« PreviousContinue »
also that one of its meanings belongs to the present time; it relates to Christ's church or kingdom in this world: but besides this, there is a higher and more awful view to be taken of it—it looks forward to the coming of Christ in the last and final judgment. The same may be said of the parable of the marriage supper : my opponent has noticed but one of its applications; he, moreover, has failed to note a circumstance connected with it, of very great consequence; I allude to the case of the man "who had not on a wedding garment." Why was this overlooked? Did my opponent find it too hard for his ingenuity? "And when the king came in to see the guests, he saw there a man which had not on a wedding-garment: And he saith unto him, Friend, how camest thou in hither, not having on a wedding-garment? And he was speechless. Then said the king to the servants, Bind him hand and foot, and take him away, and cast him, into outer darkness; there shall be weeping and gnashing of teeth." (Mat. xxii. 11— 13.) From this we learn the important truth, that except we in this life attain a preparation for heaven, we shall have no admission to that blissful abode hereafter.
My opponent has very plausibly disposed of the argument raised on the fact, that the same Greek term is employed to qualify both the life of the righteous and the punishment of the wicked; but unfortunately for his cause, whilst his sophistry was employed in disproving the endless duration of the latter, it at the same time disproved that of the former. Eternal life must end if eternal punishment shall! This one consequence of his reasoning is sufficient for its refutation: he professes to believe in endless happiness beyond the grave; I defy him to bring forward any warrant for it from the scriptures, in stronger or more unequivocal terms than are therein applied to future punishment.
I sincerely thank my friend for the conciseness and explicitness of his objections, it shall not be the fault of my will if my replies are not equally concise and explicit. 1st.-He grants the grammatical correctness of the criticism on the text, which makes nations (not individuals) the parties arraignod and separated in the
judgment that it foretells; yet he thinks Christ could not have designed what his language fairly means! This, in effect, is to accuse him of not having known how to express his meaning! Nations, too, he tells us, are not punished, as such, for their wickedness. He certainly has not learned this from the bible, for it teaches not only that "the wicked shall be turned into hell," but also," and all the nations that forget God." Not the bible alone, but all history informs us that there is such a thing as national guilt, and that this is sure to draw down national punishment. 2nd. I must prove, he thinks, in order to made good my application of this passage, that "the devil and his angels" of which it speaks, are not fallen spiritual beings; and that the "everlasting fire prepared" for them, is not the fire of a hell beyond the bounds of earth. Nay, I think it does not fairly fall to my part to prove this; it is all assumed as fact by popular theologians, it is their business to make it good by substantial evidence. As to the idea of lapsed spirits from heaven, called devils, it is too ridiculous for sober consideration: my opponent must admit that the different terms so rendered often refer to beings and things of this earth: I contend that they always do, (if we may except the terms relating to demons—a popular heathen superstition, which supposed that the souls of deceased persons wandered about the earth, and entered into men and women, causing disease, madness, &c.: the Jews in our saviour's time had adopted this chimera,) hence we read of deaf devils, dumb devils, lunatic devils, leprous devils, etc. Seven devils were cast out of Mary Magdalene. One poor fellow who applied to Christ for relief supposed himself possessed of a legion of them, (a whole battalion,) and when these were exorcised and permitted to enter into a herd of pigs, they affected the pigs with a species of madness (not hydrophobia, certainly) which caused them to run down a declivity into the sea. Most usually, however, these terms are used with reference to human adversaries. Christ once called Judas a devil, and Peter he termed Satan: it is therefore not unreasonable to understand "the devil and his angels" to mean the chief enemy of Christ's gospel, and his agents or instruments: and the "fire prepared" for them to mean, the terrible retributions with which they were soon to be visited. We are told in Revelations of a war in heaven, "Michael and his angels fought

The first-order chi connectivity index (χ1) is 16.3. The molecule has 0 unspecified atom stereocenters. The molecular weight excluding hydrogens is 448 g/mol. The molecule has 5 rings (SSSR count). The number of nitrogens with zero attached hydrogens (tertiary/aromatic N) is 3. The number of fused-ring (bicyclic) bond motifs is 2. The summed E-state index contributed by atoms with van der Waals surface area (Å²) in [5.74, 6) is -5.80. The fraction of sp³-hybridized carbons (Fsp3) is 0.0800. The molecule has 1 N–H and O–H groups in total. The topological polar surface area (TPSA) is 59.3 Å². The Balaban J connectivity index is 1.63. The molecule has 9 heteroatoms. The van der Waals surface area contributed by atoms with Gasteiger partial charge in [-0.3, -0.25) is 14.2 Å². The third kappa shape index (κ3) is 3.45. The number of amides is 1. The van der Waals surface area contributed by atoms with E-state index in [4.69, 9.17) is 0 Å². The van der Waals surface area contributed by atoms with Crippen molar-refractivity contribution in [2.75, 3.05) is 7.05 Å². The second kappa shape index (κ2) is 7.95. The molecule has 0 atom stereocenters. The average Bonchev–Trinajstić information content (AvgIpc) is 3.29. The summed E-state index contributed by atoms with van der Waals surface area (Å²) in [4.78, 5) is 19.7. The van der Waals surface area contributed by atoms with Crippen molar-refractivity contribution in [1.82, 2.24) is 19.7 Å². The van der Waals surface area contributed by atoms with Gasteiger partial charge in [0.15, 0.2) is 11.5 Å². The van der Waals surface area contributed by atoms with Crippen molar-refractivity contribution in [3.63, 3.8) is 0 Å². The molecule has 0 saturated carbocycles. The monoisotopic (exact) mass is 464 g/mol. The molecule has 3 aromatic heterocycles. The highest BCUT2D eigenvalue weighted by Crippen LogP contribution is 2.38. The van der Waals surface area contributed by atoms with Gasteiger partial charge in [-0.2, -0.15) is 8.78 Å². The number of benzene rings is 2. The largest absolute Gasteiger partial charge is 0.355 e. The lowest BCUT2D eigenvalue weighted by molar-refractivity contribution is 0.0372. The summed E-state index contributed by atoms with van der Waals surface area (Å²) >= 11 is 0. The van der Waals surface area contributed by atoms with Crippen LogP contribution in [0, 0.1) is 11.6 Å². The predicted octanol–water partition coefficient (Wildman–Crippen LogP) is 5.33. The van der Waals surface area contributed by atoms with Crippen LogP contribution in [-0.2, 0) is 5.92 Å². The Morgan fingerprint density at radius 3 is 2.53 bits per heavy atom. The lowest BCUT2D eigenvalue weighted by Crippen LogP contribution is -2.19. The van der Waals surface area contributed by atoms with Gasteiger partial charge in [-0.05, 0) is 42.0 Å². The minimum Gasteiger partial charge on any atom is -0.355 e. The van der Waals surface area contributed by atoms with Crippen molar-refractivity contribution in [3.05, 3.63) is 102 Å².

against the dragon, and the dragon fought and his angels." Blind indeed must be the mind, to which it is not evident from the whole connexion, that "heaven" here means the church, and "the dragon and his angels" the enemies of the gospel, acting under some great leader! for the same account speaks of a woman in heaven, who brought forth a man child, and who fled into the wilderness from the persecutions of the dragon (all this in heaven, mid you!) which vomited forth water after her, “and the earth helped the woman," etc. On which highly figurative account (so manifestly relating to the church, its conflicts and final triumph) is erected the edifice of monstrous absurdity about a pitched fight, which took place between contending armies of angels before time began! That these crude notions are even yet common amongst Christians is evidence that the sacred volume has been studied to but little purpose.*
3rd. "I affirm," quoth my opponent, "that no such coming ?s is predicted in the text has ever yet transpired." Then, my friend, you affirm that Christ has proven a false prophet! for have I not furnished proof upon proof, that he positively declared it should take place within that generation, and within the lifetime of some of his auditors? Our friend's mistake, however, arises from the want of an acquaintance with the style of speaking then in general use: he understands every thing in a gross or literal sense; and so, as history relates nothing of the sun having been quenched-the stars having fallen—all nations having been actual